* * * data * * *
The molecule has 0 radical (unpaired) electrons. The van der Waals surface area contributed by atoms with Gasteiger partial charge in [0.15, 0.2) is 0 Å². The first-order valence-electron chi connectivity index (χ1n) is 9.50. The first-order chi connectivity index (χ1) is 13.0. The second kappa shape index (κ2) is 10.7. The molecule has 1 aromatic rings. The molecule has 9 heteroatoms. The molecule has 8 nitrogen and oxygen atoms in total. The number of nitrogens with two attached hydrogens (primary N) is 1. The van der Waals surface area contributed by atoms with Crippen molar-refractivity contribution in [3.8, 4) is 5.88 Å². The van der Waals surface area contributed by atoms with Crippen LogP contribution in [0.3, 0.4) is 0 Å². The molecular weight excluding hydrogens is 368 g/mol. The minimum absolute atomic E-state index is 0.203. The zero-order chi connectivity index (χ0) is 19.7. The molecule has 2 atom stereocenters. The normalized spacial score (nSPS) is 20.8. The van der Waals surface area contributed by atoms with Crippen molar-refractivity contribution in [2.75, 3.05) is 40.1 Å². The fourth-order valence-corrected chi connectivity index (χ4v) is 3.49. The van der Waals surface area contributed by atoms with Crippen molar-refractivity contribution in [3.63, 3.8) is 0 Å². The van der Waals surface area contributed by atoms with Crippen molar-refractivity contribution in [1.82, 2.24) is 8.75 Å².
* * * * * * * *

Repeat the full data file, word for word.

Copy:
The molecule has 0 radical (unpaired) electrons. The van der Waals surface area contributed by atoms with Gasteiger partial charge in [0.15, 0.2) is 0 Å². The first-order valence-electron chi connectivity index (χ1n) is 9.50. The first-order chi connectivity index (χ1) is 13.0. The second kappa shape index (κ2) is 10.7. The molecule has 1 aromatic rings. The molecule has 9 heteroatoms. The molecule has 8 nitrogen and oxygen atoms in total. The number of nitrogens with two attached hydrogens (primary N) is 1. The van der Waals surface area contributed by atoms with Crippen molar-refractivity contribution in [3.8, 4) is 5.88 Å². The van der Waals surface area contributed by atoms with Crippen LogP contribution in [0.3, 0.4) is 0 Å². The molecular weight excluding hydrogens is 368 g/mol. The minimum absolute atomic E-state index is 0.203. The zero-order chi connectivity index (χ0) is 19.7. The molecule has 2 atom stereocenters. The normalized spacial score (nSPS) is 20.8. The van der Waals surface area contributed by atoms with Crippen molar-refractivity contribution in [2.75, 3.05) is 40.1 Å². The fourth-order valence-corrected chi connectivity index (χ4v) is 3.49. The van der Waals surface area contributed by atoms with Crippen molar-refractivity contribution in [3.63, 3.8) is 0 Å². The van der Waals surface area contributed by atoms with Crippen molar-refractivity contribution in [1.82, 2.24) is 8.75 Å².